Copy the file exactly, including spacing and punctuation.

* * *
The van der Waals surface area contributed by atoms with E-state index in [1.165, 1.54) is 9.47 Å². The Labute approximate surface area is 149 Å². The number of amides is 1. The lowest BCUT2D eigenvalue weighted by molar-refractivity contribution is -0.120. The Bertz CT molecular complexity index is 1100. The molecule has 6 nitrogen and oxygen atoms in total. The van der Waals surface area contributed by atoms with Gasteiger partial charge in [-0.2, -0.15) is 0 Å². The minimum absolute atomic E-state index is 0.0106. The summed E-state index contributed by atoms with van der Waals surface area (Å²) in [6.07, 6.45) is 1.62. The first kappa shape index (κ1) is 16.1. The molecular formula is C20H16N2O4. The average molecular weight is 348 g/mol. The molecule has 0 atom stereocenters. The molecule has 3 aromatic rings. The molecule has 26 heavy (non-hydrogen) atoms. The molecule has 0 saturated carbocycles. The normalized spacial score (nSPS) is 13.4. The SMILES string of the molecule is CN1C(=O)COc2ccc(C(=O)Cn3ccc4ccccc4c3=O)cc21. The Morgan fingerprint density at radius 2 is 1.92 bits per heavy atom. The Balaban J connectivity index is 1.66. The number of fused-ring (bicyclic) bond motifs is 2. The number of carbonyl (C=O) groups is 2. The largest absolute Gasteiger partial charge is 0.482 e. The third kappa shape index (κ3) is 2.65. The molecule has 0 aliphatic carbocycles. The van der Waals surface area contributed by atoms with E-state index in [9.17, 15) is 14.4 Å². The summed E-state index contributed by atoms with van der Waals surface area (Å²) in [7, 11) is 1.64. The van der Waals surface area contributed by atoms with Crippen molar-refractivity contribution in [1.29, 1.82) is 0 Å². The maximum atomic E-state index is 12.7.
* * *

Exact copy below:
The van der Waals surface area contributed by atoms with E-state index in [1.165, 1.54) is 9.47 Å². The Labute approximate surface area is 149 Å². The number of amides is 1. The lowest BCUT2D eigenvalue weighted by molar-refractivity contribution is -0.120. The Bertz CT molecular complexity index is 1100. The molecule has 6 nitrogen and oxygen atoms in total. The van der Waals surface area contributed by atoms with Gasteiger partial charge in [-0.2, -0.15) is 0 Å². The minimum absolute atomic E-state index is 0.0106. The summed E-state index contributed by atoms with van der Waals surface area (Å²) in [6.07, 6.45) is 1.62. The first kappa shape index (κ1) is 16.1. The molecular formula is C20H16N2O4. The average molecular weight is 348 g/mol. The molecule has 0 atom stereocenters. The molecule has 3 aromatic rings. The molecule has 26 heavy (non-hydrogen) atoms. The molecule has 0 saturated carbocycles. The normalized spacial score (nSPS) is 13.4. The SMILES string of the molecule is CN1C(=O)COc2ccc(C(=O)Cn3ccc4ccccc4c3=O)cc21. The Morgan fingerprint density at radius 2 is 1.92 bits per heavy atom. The Balaban J connectivity index is 1.66. The number of fused-ring (bicyclic) bond motifs is 2. The number of carbonyl (C=O) groups is 2. The largest absolute Gasteiger partial charge is 0.482 e. The third kappa shape index (κ3) is 2.65. The molecule has 0 aliphatic carbocycles. The van der Waals surface area contributed by atoms with E-state index in [9.17, 15) is 14.4 Å². The summed E-state index contributed by atoms with van der Waals surface area (Å²) in [7, 11) is 1.64. The van der Waals surface area contributed by atoms with Crippen molar-refractivity contribution in [1.29, 1.82) is 0 Å². The maximum atomic E-state index is 12.7.